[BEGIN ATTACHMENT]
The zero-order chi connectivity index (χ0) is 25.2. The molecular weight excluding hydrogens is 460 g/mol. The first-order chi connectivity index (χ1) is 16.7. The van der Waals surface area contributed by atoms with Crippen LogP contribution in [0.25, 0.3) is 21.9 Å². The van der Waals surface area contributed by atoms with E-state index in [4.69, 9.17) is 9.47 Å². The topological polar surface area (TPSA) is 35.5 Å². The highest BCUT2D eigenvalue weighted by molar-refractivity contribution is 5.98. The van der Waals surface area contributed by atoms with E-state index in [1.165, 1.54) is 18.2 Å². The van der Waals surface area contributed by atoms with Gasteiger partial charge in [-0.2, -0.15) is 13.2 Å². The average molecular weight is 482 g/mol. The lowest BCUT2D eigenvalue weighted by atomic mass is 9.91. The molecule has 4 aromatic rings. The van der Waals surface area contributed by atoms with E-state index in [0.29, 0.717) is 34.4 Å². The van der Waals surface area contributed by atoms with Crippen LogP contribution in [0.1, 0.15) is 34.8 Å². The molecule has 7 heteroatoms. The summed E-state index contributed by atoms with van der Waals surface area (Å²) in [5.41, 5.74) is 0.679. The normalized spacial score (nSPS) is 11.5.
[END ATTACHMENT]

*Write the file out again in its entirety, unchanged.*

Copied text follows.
The zero-order chi connectivity index (χ0) is 25.2. The molecular weight excluding hydrogens is 460 g/mol. The first-order chi connectivity index (χ1) is 16.7. The van der Waals surface area contributed by atoms with Crippen LogP contribution in [0.25, 0.3) is 21.9 Å². The van der Waals surface area contributed by atoms with E-state index in [4.69, 9.17) is 9.47 Å². The topological polar surface area (TPSA) is 35.5 Å². The highest BCUT2D eigenvalue weighted by molar-refractivity contribution is 5.98. The van der Waals surface area contributed by atoms with E-state index in [1.165, 1.54) is 18.2 Å². The van der Waals surface area contributed by atoms with Gasteiger partial charge in [-0.2, -0.15) is 13.2 Å². The average molecular weight is 482 g/mol. The lowest BCUT2D eigenvalue weighted by atomic mass is 9.91. The molecule has 4 aromatic rings. The van der Waals surface area contributed by atoms with E-state index in [0.29, 0.717) is 34.4 Å². The van der Waals surface area contributed by atoms with Crippen LogP contribution in [0.1, 0.15) is 34.8 Å². The molecule has 7 heteroatoms. The summed E-state index contributed by atoms with van der Waals surface area (Å²) in [5.41, 5.74) is 0.679. The normalized spacial score (nSPS) is 11.5.